Named a “standout…whose sound was warm and rich” by Anne Midgette in the Washington Post, bass Patrick Guetti will return to Lyric Opera of Chicago in the 2018 – 2019 season as Fafner in the David Pountney production of Siegfried, conducted by Sir Andrew Davis. Mr. Guetti also returns to Opera Philadelphia as Snug in Britten’s A Midsummer Night’s Dream conducted by Corrado Rovaris. As a member of the Filene Artist Program at Wolf Trap Opera, Mr. Guetti sings Sparafucile in Rigoletto with Grant Gershon conducting the National Symphony Orchestra, as well as a live recording of Bernstein’s Songfest which will be released on Naxos.
The 2017 – 2018 season saw Mr. Guetti’s final year as a member of the Patrick G. and Shirley W. Ryan Opera Center at Lyric Opera of Chicago with roles including the Mandarin in Turandot, and cover assignments including Sparafucile in Rigoletto, Hunding in Die Walküre, Timur in Turandot, and Gualtiero in I Puriatni. Mr. Guetti was also seen in recital with Nicole Cabell and Mario Rojas as part of the Harris Theater’s Beyond the Aria series.
In the summer of 2016, Mr. Guetti made his debut with the Glyndebourne Festival as the Nightwatchman in a revival of the David McVicar production of Die Meistersinger von Nürnberg, as well as covered the role of Basilio in a new production of Il barbiere di Siviglia. He also joined the Los Angeles Philharmonic for a concert performance of Tosca as Sciarrone, conducted by Gustavo Dudamel, at the Hollywood Bowl.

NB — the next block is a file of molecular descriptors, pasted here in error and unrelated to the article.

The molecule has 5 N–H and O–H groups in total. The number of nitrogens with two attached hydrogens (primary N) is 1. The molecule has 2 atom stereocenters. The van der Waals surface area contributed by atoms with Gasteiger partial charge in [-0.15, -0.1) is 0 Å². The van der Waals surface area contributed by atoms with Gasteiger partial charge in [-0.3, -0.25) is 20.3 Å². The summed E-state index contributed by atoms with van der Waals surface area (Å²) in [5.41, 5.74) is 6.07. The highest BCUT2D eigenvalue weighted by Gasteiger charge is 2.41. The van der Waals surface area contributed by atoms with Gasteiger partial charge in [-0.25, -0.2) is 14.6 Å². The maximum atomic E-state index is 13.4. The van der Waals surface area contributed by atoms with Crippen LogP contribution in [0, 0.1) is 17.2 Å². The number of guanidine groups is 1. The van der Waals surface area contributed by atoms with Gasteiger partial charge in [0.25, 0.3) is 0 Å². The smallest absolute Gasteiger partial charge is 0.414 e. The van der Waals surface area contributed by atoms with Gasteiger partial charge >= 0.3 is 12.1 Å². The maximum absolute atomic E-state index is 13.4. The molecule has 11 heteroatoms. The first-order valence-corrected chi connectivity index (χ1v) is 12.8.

Operatic roles at Lyric Opera of Chicage include Police Commissioner in Der Rosenkavalier conducted by Edward Gardner, 2nd Armed Man in Die Zauberflöte, Zaretsky in the Robert Carsen production of Yevgeny Onegin, and a Greek Captain in Les Troyens, his company debut with Opera Philadelphia as José Tripaldi, in Golijov’s Ainadamar, his company debut with Dallas Opera in Francesca Zambello’s production of Salome as Fifth Jew and Commendatore in Don Giovanni with Martina Arroryo’s Prelude to Performance program. Additional roles at Lyric Opera of Chicago include covering Bartolo in Le nozze di Figaro, First Apprentice in Wozzeck, Fyodorov in Bel Canto, High Priest in Nabucco, and Laurent in Roméo et Juliette.
As an apprentice at Santa Fe Opera, Mr. Guetti was featured as Leggatt in the world premiere of Theodore Morrison’s Oscar, as well as featured roles in Fidelio and the American premiere of Dr. Sun Yat-Sen. While studying at the Academy of Vocal Arts in Philadelphia, his roles included the title role in Don Quichotte, Prince Gremin and Zaretsky in Yevgeny Onegin, Don Basilio in Il Barbiere di Siviglia, Tom in Un Ballo in Maschera, Arkel in Pelléas et Mélisande, and Crespel and Wilhelm in Les Contes d’Hoffmann.
Honors and awards include a 2014 grand prize winner of the Metropolitan Opera National Council Auditions, 2014 Sarah Tucker Grant from the Richard Tucker Foundation, first prize in the Gerda Lissner competition in 2015, Audience Favorite Award at the Giargiri Bel Canto Competition in 2013, and First Prize in the Prémio “Verdi” competition.
“The standout was the bass Patrick Guetti, whose sound was warm and rich as he negotiated “To What You Said,” a setting of a Walt Whitman poem that dances around the idea of homosexuality, Bernstein’s most personal and authentic moment in the whole cycle.”
“Patrick Guetti … seemed completely at home on the Met stage, especially in his gravely compelling account of “Il lacerato spirito,” from Verdi’s “Simon Boccanegra,” a father’s lament.”
“His striking, granitic bass carried the day, and he sang “Il lacerato spirito” from Verdi’s Simon Boccanegra stylishly, down to the sepulchral low notes. He appeared decidedly more relaxed in Rossini’s “La Calumnia” from Il Barbiere di Siviglia, during which he used his long limbs and long hands to fine comic effect.”
“His rendition of Fiesco’s aria “Il lacerato spirito” from Verdi’s SIMON BOCCANEGRA was full-bodied, effortless and haunting. Guetti then turned the tables by choosing Don Basilio’s broadly comic–yet threatening–“La calunnia” from Rossini’s IL BARBIERE DI SIVIGLIA and tearing up the stage.”